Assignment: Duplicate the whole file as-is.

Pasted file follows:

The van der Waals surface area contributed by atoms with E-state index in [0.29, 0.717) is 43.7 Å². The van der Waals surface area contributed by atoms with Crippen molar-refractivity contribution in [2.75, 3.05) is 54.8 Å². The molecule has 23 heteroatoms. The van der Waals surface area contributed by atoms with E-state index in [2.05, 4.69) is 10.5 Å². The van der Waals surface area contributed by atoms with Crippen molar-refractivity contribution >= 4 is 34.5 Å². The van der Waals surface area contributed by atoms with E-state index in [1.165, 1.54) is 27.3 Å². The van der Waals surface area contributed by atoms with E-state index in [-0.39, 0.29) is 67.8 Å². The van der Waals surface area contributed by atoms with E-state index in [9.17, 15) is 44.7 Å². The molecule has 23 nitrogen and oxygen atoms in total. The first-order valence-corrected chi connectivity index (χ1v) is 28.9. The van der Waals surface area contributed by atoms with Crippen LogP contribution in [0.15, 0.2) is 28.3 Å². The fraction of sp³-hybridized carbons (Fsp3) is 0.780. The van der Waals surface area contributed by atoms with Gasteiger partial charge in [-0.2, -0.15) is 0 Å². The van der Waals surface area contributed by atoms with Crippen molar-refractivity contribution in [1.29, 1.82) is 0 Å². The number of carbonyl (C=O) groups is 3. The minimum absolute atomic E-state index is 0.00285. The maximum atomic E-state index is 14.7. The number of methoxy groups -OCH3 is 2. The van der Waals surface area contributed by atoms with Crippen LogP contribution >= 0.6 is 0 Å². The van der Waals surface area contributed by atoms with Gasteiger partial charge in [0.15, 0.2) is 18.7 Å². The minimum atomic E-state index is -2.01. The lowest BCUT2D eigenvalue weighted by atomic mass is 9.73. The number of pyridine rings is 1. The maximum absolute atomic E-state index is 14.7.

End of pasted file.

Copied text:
The van der Waals surface area contributed by atoms with E-state index in [0.29, 0.717) is 43.7 Å². The van der Waals surface area contributed by atoms with Crippen molar-refractivity contribution in [2.75, 3.05) is 54.8 Å². The molecule has 23 heteroatoms. The van der Waals surface area contributed by atoms with E-state index in [2.05, 4.69) is 10.5 Å². The van der Waals surface area contributed by atoms with Crippen molar-refractivity contribution >= 4 is 34.5 Å². The van der Waals surface area contributed by atoms with E-state index in [1.165, 1.54) is 27.3 Å². The van der Waals surface area contributed by atoms with E-state index in [-0.39, 0.29) is 67.8 Å². The van der Waals surface area contributed by atoms with E-state index in [9.17, 15) is 44.7 Å². The molecule has 23 nitrogen and oxygen atoms in total. The first-order valence-corrected chi connectivity index (χ1v) is 28.9. The van der Waals surface area contributed by atoms with Crippen LogP contribution in [0.15, 0.2) is 28.3 Å². The fraction of sp³-hybridized carbons (Fsp3) is 0.780. The van der Waals surface area contributed by atoms with Gasteiger partial charge in [-0.2, -0.15) is 0 Å². The van der Waals surface area contributed by atoms with Crippen molar-refractivity contribution in [1.29, 1.82) is 0 Å². The number of carbonyl (C=O) groups is 3. The minimum absolute atomic E-state index is 0.00285. The maximum atomic E-state index is 14.7. The number of methoxy groups -OCH3 is 2. The van der Waals surface area contributed by atoms with Crippen LogP contribution >= 0.6 is 0 Å². The van der Waals surface area contributed by atoms with Gasteiger partial charge in [0.15, 0.2) is 18.7 Å². The minimum atomic E-state index is -2.01. The lowest BCUT2D eigenvalue weighted by atomic mass is 9.73. The number of pyridine rings is 1. The maximum absolute atomic E-state index is 14.7.